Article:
Hmm, they are called hanzi/kanja/hanja/Hán tự (Han tu) here because they are called so in the native languages and by linguists who work with these languages. ("Hanzi" is less settled because of the variety of transliterations and topolects in Chinese, e.g. Cantonese would be "hon3 zi6" in Jyutping and "hon jih" in Yale transliteration.) I personally don't see the problem in using "Chinese" or "Han" in the category name because this is what they are normally called as. We can't call them "letters" because they are not. "Han character" is the term parallel to "letters", "symbols", "syllables" if we need a generic term for all 4 CJKV languages. You seem to dislike it simply because it contains a language name. (I'm not voting yet on "Han character" categories, I need to see a broader discussion on this, I'm just saying it's the only common and correct term for this, IMO.) --Anatoli T. (обсудить/вклад) 00:34, 12 August 2014 (UTC)
As far as I know, people don't call them "Han characters" most of the time, they just call them "characters". In the same way that people say "what letter is that" when pointing at A, they would presumably say "what character is that" when pointing at 漢. So should we call them Category:Chinese characters, Category:Japanese characters etc? That might be too broad... —CodeCat 00:41, 12 August 2014 (UTC)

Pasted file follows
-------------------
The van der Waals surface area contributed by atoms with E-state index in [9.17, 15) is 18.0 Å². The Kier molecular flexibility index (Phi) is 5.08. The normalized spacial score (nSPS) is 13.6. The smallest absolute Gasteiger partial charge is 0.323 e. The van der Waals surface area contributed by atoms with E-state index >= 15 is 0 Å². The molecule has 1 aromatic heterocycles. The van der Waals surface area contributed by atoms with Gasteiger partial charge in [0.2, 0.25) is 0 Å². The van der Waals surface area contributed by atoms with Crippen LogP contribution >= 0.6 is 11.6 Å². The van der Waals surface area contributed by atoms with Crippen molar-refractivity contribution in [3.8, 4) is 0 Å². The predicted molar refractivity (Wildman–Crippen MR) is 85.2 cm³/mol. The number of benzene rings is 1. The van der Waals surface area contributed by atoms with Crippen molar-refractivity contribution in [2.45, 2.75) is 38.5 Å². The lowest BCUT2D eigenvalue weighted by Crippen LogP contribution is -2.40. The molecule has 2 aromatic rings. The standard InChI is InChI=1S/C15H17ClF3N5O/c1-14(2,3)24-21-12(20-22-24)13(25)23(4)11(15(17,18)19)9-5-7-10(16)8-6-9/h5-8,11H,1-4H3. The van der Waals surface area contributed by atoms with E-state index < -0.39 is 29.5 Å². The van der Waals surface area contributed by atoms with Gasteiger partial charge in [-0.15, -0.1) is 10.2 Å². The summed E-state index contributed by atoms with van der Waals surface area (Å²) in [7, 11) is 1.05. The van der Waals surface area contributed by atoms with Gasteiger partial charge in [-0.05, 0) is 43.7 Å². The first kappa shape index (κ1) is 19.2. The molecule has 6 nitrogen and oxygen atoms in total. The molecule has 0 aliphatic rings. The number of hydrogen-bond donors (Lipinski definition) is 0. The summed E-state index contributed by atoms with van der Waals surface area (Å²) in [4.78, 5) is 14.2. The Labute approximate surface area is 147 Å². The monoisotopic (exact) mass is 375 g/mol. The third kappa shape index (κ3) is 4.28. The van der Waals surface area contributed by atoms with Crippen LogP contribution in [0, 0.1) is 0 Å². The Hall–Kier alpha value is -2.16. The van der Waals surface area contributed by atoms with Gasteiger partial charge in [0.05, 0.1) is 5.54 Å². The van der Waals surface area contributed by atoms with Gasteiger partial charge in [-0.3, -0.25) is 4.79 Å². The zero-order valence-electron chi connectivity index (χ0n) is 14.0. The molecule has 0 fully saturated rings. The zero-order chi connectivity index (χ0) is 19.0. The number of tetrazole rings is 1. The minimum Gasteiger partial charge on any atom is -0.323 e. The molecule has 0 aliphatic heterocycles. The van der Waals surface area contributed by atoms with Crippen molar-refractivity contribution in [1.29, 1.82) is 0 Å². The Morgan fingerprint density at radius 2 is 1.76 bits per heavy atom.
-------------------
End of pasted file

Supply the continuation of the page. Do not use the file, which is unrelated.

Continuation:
Yes, characters are too broad and using "characters" may be used to refer to Chinese, since only Han characters (hanzi) are used, it's obvious and "hanzi" is rather new. For Japanese and Korean, it becomes immediately wrong to use simply "characters" because katakana, hiragana and hangeul are also characters. "Han characters" ARE quite common but less common than kanja/hanja/Hán tự and, as I said, for Chinese, people refer to hanzi as simply "characters" because it's more obvious (it's the only script for the language, unless you talk about say, mixed Min Nan text with hanzi and pe̍h-ōe-jī, then you have to be more specific) and Chinese themselves usually simply use , which is not the case with other JKV ( is also too generic and may also refer to e.g. Roman letters in different contexts). --Anatoli T. (обсудить/вклад) 01:11, 12 August 2014 (UTC)